Attending day care under the age of two increases risk of eczema

A number of studies have found that eczema (a collective term for different skin conditions characterized by a scaly, itchy, reddish rash and affecting 10–20% of infants and children) is more common among East German than West German children. East German children are also more likely to attend early day care.

Dr Claudia Cramer of the IUF-Institut fur Umweltmedizinische Forschung in Dusseldorf and her colleagues, therefore, followed 3,097 children from birth to age 6. Thirteen percent of the children from eastern Germany had been diagnosed with eczema by age 4, compared to 8% of the children from western Germany. Fifty-five percent of the children from East Germany attended day care in their first two years of life, compared to 6% of the West German children.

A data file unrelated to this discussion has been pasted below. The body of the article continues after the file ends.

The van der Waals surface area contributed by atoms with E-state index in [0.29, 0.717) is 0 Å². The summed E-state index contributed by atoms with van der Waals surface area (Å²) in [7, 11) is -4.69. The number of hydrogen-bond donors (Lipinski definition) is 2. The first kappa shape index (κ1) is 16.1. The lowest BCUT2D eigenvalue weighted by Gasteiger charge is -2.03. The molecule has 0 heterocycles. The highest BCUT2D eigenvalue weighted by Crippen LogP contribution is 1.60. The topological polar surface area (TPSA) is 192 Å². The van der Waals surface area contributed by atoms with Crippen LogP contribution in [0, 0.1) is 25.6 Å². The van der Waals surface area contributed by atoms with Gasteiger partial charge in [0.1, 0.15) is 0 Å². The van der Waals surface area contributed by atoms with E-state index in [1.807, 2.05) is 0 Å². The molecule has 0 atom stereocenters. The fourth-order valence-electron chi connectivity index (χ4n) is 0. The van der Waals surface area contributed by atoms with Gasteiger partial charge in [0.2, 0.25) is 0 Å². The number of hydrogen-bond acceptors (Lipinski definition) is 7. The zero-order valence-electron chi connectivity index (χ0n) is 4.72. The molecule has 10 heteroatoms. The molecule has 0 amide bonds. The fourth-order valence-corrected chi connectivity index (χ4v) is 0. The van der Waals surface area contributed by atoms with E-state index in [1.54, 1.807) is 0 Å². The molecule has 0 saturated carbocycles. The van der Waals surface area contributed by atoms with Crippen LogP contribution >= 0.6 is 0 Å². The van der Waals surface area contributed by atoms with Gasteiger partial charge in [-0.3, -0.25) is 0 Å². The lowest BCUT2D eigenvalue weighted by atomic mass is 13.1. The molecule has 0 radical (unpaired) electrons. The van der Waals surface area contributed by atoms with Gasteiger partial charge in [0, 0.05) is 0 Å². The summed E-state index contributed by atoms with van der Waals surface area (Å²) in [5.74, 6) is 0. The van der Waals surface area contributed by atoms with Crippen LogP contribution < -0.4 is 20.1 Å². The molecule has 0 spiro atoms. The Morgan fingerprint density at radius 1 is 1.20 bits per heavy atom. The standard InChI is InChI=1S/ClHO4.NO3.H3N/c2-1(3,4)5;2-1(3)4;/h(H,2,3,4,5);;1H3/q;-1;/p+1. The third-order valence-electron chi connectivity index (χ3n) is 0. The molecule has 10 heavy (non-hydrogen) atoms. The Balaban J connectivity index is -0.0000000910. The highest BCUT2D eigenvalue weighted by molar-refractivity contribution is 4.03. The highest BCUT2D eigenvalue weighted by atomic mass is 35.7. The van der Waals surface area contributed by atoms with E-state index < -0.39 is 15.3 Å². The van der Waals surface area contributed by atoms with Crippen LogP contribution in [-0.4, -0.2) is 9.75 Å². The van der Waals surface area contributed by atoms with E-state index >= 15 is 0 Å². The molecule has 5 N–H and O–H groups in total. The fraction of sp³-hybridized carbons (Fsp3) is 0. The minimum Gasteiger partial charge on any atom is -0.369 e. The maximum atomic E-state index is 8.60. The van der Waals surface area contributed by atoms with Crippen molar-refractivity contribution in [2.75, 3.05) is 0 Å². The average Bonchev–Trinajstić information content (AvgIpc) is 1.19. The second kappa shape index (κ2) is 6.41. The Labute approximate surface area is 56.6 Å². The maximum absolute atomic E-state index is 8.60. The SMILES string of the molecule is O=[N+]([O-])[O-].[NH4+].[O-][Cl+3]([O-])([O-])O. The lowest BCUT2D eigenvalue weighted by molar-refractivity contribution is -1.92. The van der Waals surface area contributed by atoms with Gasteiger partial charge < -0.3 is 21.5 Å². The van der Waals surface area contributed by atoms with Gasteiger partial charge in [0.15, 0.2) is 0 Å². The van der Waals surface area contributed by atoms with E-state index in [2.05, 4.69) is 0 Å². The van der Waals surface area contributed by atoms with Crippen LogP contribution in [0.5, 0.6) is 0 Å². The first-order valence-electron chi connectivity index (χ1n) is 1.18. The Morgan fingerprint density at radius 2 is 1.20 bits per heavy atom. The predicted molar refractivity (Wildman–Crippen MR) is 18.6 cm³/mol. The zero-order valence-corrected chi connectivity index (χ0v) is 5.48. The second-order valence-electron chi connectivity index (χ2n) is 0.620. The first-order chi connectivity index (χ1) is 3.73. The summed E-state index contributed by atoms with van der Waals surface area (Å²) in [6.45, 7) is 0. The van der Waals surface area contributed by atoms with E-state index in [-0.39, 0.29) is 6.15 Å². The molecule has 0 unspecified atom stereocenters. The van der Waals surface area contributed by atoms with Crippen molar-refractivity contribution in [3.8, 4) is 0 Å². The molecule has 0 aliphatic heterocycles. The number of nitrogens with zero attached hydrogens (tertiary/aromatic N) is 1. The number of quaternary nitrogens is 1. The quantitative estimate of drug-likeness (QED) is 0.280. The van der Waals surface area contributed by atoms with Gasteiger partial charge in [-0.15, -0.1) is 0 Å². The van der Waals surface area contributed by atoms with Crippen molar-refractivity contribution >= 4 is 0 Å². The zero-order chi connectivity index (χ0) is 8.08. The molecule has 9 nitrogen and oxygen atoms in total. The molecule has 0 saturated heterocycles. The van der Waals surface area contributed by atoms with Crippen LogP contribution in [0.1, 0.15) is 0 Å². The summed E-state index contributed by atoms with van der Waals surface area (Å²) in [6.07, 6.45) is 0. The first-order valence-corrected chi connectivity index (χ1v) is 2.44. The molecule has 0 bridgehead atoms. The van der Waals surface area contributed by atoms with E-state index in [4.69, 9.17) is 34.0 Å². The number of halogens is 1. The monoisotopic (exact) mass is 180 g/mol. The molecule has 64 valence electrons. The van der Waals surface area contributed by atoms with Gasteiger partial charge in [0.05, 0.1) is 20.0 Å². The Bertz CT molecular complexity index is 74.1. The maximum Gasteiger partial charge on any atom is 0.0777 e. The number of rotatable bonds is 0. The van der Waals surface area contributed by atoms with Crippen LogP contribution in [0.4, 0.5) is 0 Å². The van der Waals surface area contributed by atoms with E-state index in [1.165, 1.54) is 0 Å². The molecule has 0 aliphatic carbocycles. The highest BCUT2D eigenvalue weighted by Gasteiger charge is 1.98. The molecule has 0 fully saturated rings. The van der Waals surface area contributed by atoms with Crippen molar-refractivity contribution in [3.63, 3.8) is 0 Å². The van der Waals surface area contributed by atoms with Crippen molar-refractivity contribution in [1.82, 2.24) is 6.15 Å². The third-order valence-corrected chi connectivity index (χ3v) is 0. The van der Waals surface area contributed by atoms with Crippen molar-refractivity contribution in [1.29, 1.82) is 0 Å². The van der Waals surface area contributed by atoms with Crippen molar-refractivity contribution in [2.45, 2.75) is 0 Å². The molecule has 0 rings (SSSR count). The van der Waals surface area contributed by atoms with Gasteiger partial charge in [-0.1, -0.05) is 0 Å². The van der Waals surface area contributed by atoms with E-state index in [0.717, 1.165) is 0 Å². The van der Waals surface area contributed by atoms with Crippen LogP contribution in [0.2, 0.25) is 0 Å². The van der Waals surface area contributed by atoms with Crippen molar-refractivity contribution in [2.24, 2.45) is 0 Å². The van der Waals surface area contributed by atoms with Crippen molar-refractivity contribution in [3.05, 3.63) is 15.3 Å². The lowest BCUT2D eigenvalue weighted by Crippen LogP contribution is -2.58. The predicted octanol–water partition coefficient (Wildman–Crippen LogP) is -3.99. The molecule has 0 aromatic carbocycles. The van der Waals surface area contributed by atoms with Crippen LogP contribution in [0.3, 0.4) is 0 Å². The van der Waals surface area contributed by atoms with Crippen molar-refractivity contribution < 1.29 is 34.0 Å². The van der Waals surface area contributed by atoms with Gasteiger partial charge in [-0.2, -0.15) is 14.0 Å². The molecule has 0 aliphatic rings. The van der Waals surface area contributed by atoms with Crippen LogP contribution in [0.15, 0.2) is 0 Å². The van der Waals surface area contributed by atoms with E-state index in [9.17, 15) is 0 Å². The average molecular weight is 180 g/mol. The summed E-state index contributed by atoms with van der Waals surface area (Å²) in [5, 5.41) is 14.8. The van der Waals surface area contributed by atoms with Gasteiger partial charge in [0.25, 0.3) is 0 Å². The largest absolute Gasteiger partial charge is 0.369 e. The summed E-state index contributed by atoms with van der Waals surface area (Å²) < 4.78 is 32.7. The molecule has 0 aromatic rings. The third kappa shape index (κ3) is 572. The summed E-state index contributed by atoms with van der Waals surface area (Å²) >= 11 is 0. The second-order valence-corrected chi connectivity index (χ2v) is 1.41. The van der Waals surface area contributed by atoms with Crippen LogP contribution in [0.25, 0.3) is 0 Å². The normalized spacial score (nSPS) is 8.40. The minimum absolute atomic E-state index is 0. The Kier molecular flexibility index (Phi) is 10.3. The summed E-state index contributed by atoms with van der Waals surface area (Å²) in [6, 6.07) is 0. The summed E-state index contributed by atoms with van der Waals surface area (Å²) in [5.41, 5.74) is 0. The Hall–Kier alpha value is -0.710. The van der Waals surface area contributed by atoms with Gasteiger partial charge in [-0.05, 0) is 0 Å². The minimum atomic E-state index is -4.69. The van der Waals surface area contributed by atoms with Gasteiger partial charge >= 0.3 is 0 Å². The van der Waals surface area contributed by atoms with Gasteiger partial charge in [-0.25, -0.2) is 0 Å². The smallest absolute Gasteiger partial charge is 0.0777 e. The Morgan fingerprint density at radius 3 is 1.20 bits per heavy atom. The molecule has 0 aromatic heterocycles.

Early day care attendance was the only factor independently associated with eczema risk. Children in early day care were 56% more likely to have the skin condition than children who didn't attend day care before the age of two. The effect seemed to weaken as children got older.

The study did not look at why early day care should increase eczema risk, but the researchers suggest that in day care children may be exposed to more allergens and microorganisms than at home. Children in day care could also be more stressed, which could promote the development of eczema.

Allergy, published online August 17, 2010.

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